PAUL REVERE & THE RAIDERS: The Essential Ride '63-'67 (Columbia/Legacy) Organized by a Mennonite conscientious objector and fronted by an omniverous pop showman, this was the one American garage band whose recorded output justified the ensuing mythos. Where here-and-gone hitmakers like the Standells and the Count Five were never as good as their best songs, and wild Northwest rivals like the Sonics and the Wailers never even had best songs, these guys sunk their chops into professional smashes ("Hungry," "Kicks") until they figured out how to write them ("Ups and Downs," "Him or Me--What's It Gonna Be"). And long before that, they figured out how to rock out, beating the Kingsmen to "Louie Louie" and daring the previously unreleasable frat-orgy classic "Crisco Party/Walking the Dog." Eventually, they also figured out how to wimp out. But unlike their vinyl best-of, this CD is programmed to cut out first. A MINUS

SMOKEY ROBINSON & THE MIRACLES: Anthology (Motown) The hard truth that minor Miracles songs are just barely carried by the breathy faith and modest grit of Smokey's tenor is softened by the minor miracle of how diligently he nurtured the inspiration that put him on the charts at 18. Granting a few wonderful moments, this gets going midway into disc one, with 1963's "You've Really Got a Hold on Me," my nomination for the best thing he ever recorded. It rolls through 1967's "I Second That Emotion" and then starts wandering--wandering attractively, intelligently, imaginatively, professionally, but with only "Tears of a Clown" (and its follow-up, the graciously sarcastic "I Don't Blame You at All") worthy of serious payola. A MINUS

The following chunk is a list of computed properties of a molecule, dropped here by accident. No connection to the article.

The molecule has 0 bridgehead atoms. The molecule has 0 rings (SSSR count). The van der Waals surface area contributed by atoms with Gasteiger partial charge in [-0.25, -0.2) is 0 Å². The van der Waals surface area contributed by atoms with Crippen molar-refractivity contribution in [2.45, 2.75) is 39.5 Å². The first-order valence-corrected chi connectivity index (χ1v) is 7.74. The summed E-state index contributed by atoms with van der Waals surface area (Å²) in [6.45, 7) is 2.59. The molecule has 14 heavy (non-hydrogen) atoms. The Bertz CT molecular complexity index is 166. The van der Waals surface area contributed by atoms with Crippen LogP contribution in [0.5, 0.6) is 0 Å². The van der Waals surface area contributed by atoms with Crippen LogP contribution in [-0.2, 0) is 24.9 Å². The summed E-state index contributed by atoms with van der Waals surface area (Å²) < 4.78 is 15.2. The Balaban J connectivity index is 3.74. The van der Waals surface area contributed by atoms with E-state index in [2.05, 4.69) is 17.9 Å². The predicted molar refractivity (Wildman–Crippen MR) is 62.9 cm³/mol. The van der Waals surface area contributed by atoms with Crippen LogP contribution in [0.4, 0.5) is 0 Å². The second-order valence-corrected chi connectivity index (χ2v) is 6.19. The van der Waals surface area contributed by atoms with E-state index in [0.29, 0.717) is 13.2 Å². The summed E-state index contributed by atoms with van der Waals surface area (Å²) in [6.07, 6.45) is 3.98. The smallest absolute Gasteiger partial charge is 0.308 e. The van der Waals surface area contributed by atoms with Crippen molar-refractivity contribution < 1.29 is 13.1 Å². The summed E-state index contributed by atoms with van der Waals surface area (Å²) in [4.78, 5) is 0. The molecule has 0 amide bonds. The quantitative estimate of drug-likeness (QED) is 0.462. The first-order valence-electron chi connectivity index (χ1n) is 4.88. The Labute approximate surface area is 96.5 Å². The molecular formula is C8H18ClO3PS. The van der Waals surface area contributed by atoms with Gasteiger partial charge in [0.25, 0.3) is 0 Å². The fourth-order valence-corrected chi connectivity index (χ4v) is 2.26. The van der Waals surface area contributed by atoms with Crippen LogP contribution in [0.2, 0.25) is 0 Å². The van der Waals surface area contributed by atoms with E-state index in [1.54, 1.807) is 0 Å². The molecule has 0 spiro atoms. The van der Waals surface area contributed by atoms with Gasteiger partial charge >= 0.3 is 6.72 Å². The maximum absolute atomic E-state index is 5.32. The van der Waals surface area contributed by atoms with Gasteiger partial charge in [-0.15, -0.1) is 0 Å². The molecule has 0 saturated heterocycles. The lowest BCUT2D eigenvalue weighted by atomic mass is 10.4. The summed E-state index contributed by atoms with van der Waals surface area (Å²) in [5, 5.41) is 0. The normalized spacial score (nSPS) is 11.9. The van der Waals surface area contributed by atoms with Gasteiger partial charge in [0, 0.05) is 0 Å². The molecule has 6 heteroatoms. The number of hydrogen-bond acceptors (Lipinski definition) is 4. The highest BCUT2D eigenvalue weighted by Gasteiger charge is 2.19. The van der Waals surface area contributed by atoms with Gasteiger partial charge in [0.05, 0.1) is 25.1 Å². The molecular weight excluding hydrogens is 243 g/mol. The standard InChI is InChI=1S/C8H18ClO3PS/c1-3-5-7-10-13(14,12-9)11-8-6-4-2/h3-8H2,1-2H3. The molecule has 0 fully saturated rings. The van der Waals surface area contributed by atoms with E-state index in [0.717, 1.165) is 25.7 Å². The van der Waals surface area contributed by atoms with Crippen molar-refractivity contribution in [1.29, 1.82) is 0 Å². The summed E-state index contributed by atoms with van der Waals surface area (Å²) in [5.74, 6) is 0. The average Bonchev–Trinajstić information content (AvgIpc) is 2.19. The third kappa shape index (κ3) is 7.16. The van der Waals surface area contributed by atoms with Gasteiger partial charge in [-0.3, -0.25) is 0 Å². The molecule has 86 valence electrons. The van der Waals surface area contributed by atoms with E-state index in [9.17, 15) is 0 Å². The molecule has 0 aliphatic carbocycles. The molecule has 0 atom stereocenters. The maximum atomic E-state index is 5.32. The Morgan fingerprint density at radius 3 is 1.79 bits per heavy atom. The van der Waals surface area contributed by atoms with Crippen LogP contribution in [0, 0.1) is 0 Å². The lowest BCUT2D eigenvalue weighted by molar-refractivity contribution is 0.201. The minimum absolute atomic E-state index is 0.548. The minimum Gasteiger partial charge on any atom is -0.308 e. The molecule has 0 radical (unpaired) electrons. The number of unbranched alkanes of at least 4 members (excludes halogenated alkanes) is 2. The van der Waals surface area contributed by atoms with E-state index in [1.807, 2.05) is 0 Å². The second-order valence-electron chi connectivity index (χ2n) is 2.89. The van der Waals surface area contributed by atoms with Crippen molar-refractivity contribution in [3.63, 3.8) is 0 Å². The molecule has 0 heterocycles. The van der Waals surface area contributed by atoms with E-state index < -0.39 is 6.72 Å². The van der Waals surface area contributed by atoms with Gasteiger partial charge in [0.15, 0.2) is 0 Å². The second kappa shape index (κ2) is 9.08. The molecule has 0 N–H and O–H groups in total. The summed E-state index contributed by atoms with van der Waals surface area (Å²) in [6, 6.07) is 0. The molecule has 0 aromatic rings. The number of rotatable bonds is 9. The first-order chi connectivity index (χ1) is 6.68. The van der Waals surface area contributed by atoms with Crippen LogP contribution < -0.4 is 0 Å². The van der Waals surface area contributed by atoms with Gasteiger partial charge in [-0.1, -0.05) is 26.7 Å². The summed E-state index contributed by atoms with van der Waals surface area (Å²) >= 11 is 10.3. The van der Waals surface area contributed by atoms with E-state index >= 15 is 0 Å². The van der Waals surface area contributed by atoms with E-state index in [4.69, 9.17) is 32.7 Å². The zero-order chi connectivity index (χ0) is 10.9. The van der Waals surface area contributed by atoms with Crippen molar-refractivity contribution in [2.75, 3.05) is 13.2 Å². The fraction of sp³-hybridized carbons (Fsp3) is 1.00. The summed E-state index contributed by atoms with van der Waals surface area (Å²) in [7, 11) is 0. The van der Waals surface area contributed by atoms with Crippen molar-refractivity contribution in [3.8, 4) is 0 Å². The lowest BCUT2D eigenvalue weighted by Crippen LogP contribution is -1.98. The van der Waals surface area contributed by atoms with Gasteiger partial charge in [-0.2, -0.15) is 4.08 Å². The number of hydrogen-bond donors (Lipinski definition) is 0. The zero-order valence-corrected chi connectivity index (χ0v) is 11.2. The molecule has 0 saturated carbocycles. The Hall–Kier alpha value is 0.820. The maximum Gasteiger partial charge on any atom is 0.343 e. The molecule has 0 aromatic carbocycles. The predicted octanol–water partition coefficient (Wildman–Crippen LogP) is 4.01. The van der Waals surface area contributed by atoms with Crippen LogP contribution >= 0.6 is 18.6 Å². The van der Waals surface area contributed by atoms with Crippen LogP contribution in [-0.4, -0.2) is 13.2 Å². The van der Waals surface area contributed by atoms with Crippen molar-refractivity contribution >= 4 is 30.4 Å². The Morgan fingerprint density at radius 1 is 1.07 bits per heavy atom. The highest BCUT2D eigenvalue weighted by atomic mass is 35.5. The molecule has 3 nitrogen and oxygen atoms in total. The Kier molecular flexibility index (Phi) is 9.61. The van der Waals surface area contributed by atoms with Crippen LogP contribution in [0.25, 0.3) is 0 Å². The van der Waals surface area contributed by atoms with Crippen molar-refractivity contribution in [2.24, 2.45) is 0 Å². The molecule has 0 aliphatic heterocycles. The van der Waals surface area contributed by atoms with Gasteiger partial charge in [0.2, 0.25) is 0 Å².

SONIC YOUTH: Screaming Fields of Sonic Love (DGC) Would have been funny to start with Daydream Nation and concoct a perfect Goo-style song album in reverse chronological order. Only they didn't have the material. So instead they concoct a meaningfully imperfect song-and-mess album out of several perfect ones and several meaningless ones. This is less funny. A MINUS [Later]

HOWARD TATE: Get It While You Can: The Legendary Sessions (Mercury) The CD biz caught up with both Great Lost Soul Men in 1995. Razor & Tie's The Essential James Carr documents a Memphis depressive who feels everything and understands nothing, and although the half that wasn't on Blue Side's 1987 At the Dark End of the Street is markedly less distinctive than the half that was, it'll sure make you wonder what Eddie Vedder has to get so upset about. Tate is a blues-drenched Macon native who had the desire to head north and sounds it every time he gooses a lament with one of the trademark keens that signify the escape he never achieved. He brought out the best in soul pro Jerry Ragovoy, who made Tate's records jump instead of arranging them into submission, and gave him lyrics with some wit to them besides. In return, Ragovoy brought out the best in Tate. So corporate politics be damned--I'm docking this a notch for ignoring their great lost '72 Atlantic collaboration. A MINUS